Tom stood and stepped forward until he was close enough to Prete to smell the tobacco under his lip. He touched his shoulder to Prete’s, giving a reminder that, if Tom ever felt like it, he could snap the kid apart like a set of chopsticks. They stood staring at each other for a moment until Prete threw an arm into the air.
“All right, forget it. I’m leaving anyway.” Prete swapped the spitter for a box of animal crackers on a nearby shelf. He split open the packaging and then left, eating without having plucked the chew from his lip. A display of novelty pinwheels spun as the door swung shut behind him.

Tom returned to the iced tea. Glass slapped against glass. He finished his work, then retrieved the Gatorade bottle filled with spit and returned the empty pallets to the basement. Pop radio scratched through the speakers.


When Tom came home that night, his grandmother turned to him and smiled, and he knew this meant that she was hungry. In the kitchen, he fixed her meal: a bowl of applesauce, a peanut butter sandwich cut into fours, five baby carrots that he knew she wouldn’t eat, half a donut, a plastic cup filled with lukewarm water, and a straw for drinking.

He placed the food on the TV tray by her chair. “Do you want the quilt?”

She nodded.

Tom draped the red blanket over her legs. “What else?”

She shook her head.

“I’ll come up after I exercise.”

Downstairs, he changed into a pair of gym shorts and began to stretch. Through the ceiling, he heard the front door open and slam, and then Prete came thundering down, two stairs at a time. He was wearing a parka with the collar popped.

“What’s today?” Prete asked, looking at the weights.


“Where do we start?”


Prete shed his jacket. The kid had skin the color of milk and arms like kite strings. He liked to keep himself hidden beneath big coats and sweatshirts, and though he sometimes exercised with Tom, he always gave up weeks before it would make any difference.

Tom did a set, then stepped aside. “Do eight.”

Prete jumped and took the bar, and Tom helped by lifting up on his sneakers. Prete cursed eight times instead of counting. Then he dropped to the cement, staggered to the fridge for a beer, swallowed half in a go, belched, and then finished the rest. After his second set, he lay on the floor, arms stretched out above him, and said, “That’s it.”

Tom laughed. He took a dumbbell in each fist and continued to exercise. “They call these Schwarzeneggers.”

“Are you off on Saturday?”

“After Arnold. Before him, this exercise didn’t exist.”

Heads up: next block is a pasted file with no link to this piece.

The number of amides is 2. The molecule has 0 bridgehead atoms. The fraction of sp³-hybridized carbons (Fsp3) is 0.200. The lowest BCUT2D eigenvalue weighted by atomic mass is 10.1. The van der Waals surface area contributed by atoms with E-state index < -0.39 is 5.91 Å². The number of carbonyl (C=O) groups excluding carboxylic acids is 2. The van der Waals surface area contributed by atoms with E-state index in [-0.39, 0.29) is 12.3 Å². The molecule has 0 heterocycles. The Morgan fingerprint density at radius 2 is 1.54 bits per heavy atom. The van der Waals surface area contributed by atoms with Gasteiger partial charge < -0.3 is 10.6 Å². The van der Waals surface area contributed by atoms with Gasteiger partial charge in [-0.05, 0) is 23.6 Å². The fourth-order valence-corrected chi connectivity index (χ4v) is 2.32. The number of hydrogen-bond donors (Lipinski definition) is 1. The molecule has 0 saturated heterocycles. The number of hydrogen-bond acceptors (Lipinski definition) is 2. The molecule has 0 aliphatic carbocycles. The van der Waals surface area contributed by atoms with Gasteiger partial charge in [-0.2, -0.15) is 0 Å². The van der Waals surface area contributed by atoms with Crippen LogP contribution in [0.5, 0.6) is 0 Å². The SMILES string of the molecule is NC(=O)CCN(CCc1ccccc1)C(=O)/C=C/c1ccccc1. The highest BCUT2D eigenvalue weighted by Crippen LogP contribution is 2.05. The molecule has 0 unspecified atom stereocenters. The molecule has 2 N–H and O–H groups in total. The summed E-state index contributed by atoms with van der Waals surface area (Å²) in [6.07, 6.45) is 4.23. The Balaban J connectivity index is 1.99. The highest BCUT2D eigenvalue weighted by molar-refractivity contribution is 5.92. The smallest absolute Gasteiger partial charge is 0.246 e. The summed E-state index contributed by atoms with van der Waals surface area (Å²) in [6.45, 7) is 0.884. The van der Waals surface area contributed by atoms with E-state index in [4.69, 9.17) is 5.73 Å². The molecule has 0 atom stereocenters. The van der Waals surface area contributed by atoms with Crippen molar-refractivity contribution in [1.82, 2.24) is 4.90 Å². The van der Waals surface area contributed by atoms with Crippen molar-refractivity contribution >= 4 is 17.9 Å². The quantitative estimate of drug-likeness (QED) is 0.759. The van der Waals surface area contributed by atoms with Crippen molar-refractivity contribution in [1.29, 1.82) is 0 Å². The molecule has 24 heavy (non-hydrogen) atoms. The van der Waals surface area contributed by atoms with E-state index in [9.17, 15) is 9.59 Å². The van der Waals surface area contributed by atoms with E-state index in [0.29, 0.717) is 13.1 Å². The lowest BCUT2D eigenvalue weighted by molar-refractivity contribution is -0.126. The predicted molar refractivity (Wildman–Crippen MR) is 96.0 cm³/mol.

“Do you want to come to Oregon with me?”

“Before him,” Tom said, “the whole sport didn’t exist. Schwarzenegger created it, as much as it created him.”

“Remember the tsunami in Japan?”

“People used to think that bodybuilders were freaks. That all that muscle was gross. Arnold changed that. Those Gold’s Gym guys owe him. In a way, he created them, too.”

“The wreckage is starting to wash up over here.”

“What wreckage?”

“From the tsunami.” Prete sat up. “It’s washing up on the beaches in Oregon. I thought we could go check it out. Maybe we’ll get lucky and see some dead Japs.”

“You know what the difference was?” Tom said. “Schwarzenegger worked harder than everyone else. He got bigger than people thought you could get. He changed the way movies looked, changed the way men looked. He got rich, married American royalty, became governor.” Tom dropped the weights to the floor and exhaled. “Saturday? Yeah, okay.”

“My girl’s coming, too,” Prete said, standing.

“What girl?”

Prete put a hand on Tom’s shoulder. “You don’t know everything there is to know about me.” He gave Tom a light smack on the cheek. “See you,” he said, and then he retrieved his jacket and left.

When Tom finished exercising, he filled his plastic bottle at the slop sink behind the basement stairs. He added protein powder and shook the mixture into sludge. His sketchbook was on the floor beneath the coffee table, and he bent and took it up. The latest idea left the plumbing in place but moved the stairs to create more room in what would be the kitchen. He thought it might take eight, maybe nine grand to do. He could help with the labor. Tom leafed through the pages.

When he finished the shake, he rinsed the cup and went upstairs. His grandmother was asleep in her chair. Applesauce had spilt across her tray. The carrots were left in their bowl. Tom cleared everything to the kitchen, scrubbed the dishes, then set them out to dry. He returned to his grandmother, wheeled her to the bedroom, and lifted her from her chair. She weighed almost nothing, was light enough for him to curl like a dumbbell. When he placed her beneath the sheets, she all but disappeared.

Tom set the alarm for eight. She liked to be awake before her nurse arrived.